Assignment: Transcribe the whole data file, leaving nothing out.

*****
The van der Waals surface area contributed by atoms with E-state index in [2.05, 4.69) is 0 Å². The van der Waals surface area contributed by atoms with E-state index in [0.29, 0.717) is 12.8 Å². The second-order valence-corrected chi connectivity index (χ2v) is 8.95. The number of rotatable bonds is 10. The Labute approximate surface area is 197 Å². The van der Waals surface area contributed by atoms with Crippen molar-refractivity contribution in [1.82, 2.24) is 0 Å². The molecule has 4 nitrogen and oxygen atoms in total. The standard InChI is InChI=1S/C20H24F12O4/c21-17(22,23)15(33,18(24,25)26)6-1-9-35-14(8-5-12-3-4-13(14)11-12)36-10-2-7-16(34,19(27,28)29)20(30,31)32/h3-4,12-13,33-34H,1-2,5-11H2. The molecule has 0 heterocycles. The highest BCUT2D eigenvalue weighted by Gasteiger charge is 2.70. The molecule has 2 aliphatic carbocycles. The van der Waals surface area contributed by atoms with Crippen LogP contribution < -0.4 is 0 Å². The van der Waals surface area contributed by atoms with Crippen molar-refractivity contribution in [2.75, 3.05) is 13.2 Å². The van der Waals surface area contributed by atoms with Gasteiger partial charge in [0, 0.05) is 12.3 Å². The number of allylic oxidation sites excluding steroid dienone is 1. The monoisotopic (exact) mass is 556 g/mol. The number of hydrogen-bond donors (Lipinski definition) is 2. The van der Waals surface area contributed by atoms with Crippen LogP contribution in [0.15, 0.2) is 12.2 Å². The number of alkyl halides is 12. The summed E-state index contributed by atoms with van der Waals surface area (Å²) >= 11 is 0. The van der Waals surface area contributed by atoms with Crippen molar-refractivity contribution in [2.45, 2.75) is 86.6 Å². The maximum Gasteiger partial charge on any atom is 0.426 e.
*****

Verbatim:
The van der Waals surface area contributed by atoms with E-state index in [2.05, 4.69) is 0 Å². The van der Waals surface area contributed by atoms with E-state index in [0.29, 0.717) is 12.8 Å². The second-order valence-corrected chi connectivity index (χ2v) is 8.95. The number of rotatable bonds is 10. The Labute approximate surface area is 197 Å². The van der Waals surface area contributed by atoms with Crippen molar-refractivity contribution in [1.82, 2.24) is 0 Å². The molecule has 4 nitrogen and oxygen atoms in total. The standard InChI is InChI=1S/C20H24F12O4/c21-17(22,23)15(33,18(24,25)26)6-1-9-35-14(8-5-12-3-4-13(14)11-12)36-10-2-7-16(34,19(27,28)29)20(30,31)32/h3-4,12-13,33-34H,1-2,5-11H2. The molecule has 0 heterocycles. The highest BCUT2D eigenvalue weighted by Gasteiger charge is 2.70. The molecule has 2 aliphatic carbocycles. The van der Waals surface area contributed by atoms with Crippen LogP contribution < -0.4 is 0 Å². The van der Waals surface area contributed by atoms with Crippen molar-refractivity contribution in [2.75, 3.05) is 13.2 Å². The van der Waals surface area contributed by atoms with Gasteiger partial charge in [0, 0.05) is 12.3 Å². The number of allylic oxidation sites excluding steroid dienone is 1. The monoisotopic (exact) mass is 556 g/mol. The number of hydrogen-bond donors (Lipinski definition) is 2. The van der Waals surface area contributed by atoms with Crippen LogP contribution in [0.15, 0.2) is 12.2 Å². The number of alkyl halides is 12. The summed E-state index contributed by atoms with van der Waals surface area (Å²) >= 11 is 0. The van der Waals surface area contributed by atoms with Crippen molar-refractivity contribution in [2.45, 2.75) is 86.6 Å². The maximum Gasteiger partial charge on any atom is 0.426 e.